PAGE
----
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Peaches are in season. YAY!
I love fresh summer peaches. So deliciously sweet. And now that I have a peach tree in my backyard, I get quite a few of them. And of course, they all ripen at the same time.
So what to do?
Make a beautiful dessert like this Easy Peach Cobbler.
While I was looking through my collection of cookbooks I found this recipe in Gourmet 1999.
Wow, remember when we were only in the 1990’s? Ancient days!
Y2k … look out our computers are all going to crash! Not.
But a good solid recipe is a good solid recipe.
I mean seriously, you can go all gastro modern, but the classics will always remain. I still cook recipes that my mother and her mother and her mother before cooked.
I did make a couple of adjustments to the original peach cobbler recipe, mostly adding a bit of Pumpkin Spice to it and as always, a pinch of salt.
I learned to add a bit of salt to all sweet recipes when I was at the Food and Wine Classic in Aspen. We sat down and given two servings of the same desserts, one of which had a pinch of salt, the other did not. We were not told what the difference was at the time just instructed to taste them both and then write down which we preferred, and why.
Everyone chose the one with the added salt. And everyone pretty much had the same answer to the question why.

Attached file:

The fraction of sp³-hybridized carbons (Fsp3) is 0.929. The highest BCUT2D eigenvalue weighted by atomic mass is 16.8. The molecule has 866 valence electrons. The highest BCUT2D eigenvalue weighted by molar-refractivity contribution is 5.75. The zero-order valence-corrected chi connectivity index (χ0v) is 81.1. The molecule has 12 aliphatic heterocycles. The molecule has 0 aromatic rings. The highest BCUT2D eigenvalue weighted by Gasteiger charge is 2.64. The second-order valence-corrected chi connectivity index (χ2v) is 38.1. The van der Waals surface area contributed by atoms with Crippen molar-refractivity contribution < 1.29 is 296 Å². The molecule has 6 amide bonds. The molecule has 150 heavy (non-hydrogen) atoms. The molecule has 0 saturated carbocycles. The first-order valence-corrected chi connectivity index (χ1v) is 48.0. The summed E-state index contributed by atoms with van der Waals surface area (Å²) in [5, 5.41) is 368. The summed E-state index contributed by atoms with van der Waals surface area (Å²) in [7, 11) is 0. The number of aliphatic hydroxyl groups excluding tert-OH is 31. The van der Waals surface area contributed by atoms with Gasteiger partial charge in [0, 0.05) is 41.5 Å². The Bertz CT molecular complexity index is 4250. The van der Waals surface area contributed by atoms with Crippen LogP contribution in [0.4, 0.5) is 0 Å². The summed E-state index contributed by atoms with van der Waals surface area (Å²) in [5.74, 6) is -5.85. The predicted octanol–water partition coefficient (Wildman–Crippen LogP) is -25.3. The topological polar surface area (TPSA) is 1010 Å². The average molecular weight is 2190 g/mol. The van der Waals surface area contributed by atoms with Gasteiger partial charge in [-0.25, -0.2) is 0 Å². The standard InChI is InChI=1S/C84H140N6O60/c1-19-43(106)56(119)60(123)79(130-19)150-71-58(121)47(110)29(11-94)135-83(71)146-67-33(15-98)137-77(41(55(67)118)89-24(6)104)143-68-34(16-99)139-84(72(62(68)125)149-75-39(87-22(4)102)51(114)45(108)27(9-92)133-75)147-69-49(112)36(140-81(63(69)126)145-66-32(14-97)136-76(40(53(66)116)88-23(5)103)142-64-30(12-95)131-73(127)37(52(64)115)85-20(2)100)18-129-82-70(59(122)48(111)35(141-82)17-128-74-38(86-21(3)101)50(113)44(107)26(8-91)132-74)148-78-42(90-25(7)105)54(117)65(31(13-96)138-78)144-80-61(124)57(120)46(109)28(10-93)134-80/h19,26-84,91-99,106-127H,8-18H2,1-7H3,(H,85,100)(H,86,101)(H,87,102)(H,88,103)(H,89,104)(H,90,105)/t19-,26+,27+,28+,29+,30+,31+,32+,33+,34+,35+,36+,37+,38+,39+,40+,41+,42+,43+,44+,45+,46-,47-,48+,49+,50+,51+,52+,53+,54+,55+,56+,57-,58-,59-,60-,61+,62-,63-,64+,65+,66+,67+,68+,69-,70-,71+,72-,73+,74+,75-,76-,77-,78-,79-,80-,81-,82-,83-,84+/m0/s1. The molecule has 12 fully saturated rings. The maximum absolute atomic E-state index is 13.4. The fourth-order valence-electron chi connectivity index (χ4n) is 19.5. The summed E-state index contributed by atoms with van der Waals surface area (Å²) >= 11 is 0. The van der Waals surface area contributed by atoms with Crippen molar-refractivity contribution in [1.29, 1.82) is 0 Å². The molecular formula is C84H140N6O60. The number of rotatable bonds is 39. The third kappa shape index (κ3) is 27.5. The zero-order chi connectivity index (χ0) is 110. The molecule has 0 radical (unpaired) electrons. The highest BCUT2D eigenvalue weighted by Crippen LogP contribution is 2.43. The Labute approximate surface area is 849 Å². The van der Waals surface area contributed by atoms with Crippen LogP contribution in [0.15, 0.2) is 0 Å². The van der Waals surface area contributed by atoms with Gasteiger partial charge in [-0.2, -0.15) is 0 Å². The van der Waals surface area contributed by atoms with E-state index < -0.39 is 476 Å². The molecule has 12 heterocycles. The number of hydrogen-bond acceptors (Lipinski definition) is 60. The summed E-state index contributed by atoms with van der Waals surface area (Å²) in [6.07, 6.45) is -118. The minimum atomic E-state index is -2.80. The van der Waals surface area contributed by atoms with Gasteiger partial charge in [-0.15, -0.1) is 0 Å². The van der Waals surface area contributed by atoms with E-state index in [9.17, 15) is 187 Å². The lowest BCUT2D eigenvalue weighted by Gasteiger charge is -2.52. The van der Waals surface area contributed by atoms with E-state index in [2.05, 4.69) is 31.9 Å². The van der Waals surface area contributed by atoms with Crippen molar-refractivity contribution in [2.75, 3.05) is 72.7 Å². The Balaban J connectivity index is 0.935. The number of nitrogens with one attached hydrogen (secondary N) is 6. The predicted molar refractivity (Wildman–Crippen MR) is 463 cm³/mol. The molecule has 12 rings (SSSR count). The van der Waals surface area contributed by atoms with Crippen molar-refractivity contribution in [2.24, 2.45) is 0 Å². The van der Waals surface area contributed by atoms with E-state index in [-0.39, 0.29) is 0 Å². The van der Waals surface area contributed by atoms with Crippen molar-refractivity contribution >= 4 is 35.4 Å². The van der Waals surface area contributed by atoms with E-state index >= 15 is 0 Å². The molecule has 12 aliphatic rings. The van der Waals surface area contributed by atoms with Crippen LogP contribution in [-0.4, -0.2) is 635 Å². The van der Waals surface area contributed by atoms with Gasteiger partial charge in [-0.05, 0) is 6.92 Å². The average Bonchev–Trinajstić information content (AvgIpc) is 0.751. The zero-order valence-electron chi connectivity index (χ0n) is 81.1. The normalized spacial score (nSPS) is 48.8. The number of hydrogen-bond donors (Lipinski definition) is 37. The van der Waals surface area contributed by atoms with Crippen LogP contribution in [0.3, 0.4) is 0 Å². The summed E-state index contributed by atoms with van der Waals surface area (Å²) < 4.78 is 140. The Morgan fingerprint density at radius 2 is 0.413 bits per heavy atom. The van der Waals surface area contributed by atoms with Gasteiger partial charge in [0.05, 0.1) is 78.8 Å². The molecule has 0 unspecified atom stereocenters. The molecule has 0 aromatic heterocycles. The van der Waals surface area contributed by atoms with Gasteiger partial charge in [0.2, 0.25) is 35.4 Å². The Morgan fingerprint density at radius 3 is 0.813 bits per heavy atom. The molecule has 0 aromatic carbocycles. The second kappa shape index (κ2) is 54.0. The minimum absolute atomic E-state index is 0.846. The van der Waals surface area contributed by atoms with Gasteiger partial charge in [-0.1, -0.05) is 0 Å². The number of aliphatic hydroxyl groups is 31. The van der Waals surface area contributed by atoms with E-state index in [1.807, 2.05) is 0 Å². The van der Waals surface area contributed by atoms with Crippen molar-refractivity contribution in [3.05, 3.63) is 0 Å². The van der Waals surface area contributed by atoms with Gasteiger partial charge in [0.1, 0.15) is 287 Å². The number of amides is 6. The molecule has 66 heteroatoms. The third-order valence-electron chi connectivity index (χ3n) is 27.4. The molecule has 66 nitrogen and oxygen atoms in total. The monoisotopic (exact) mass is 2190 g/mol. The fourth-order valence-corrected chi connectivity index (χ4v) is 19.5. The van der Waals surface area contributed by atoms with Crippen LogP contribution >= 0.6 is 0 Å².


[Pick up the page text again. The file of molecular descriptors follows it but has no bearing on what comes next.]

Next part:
It had a more well-rounded flavor. The chocolate seemed chocolatier.
That’s like more chocolaty.
It was better.
So I add a pinch of salt to all of my desserts and fillings.
My husband helped make this dessert so we had a little debate; the recipe calls for boiling water to be added to the flour to make the topping. I felt that we should add the water at the last minute, mix, spoon, and bake. He thought we could do it at any time, that the topping didn’t need to be hot/warm/fresh when spooned on top.
I let him win.
And it worked out fine.
So do make the topping during the time the peaches are baking.
It’s all good.
LindySez: The glasses on the table are from my Grandparents on my Dad’s side. I remember sitting under the trees in the shade at their farm in Calimesa on a hot summer day sipping on some mint iced tea. Well, it was as iced as Grandma was going to make it, which was more luke-cold than iced, but it’s still a great memory for me.
Wine Recommendation: We were enjoying a Late Harvest Riesling in them with our cobbler. It was a perfect match.
Remove the peaches from the oven and drop spoonfuls of the topping over the top. Bake in the middle of the oven until the topping is golden, about 25 minutes (the topping will spread as it cooks). Serve warm or at room temperature.
As I was making this the other night, I realized I had some left-over Balsamic Berry Compote in the refrigerator from when I made Polenta Waffles with Balsamic Berry Compote for breakfast. Well, I thought, why not blend that up and put it down on the plate with the cobbler on top?
So I did. And guess what…it was good before, it was better now. The comments around the table were WOW!
What more can you ask for than WOW?
For directions on how to make the compote, click the link above. While the whole waffle thing is wonderfully good, you could make the compote, just for this.
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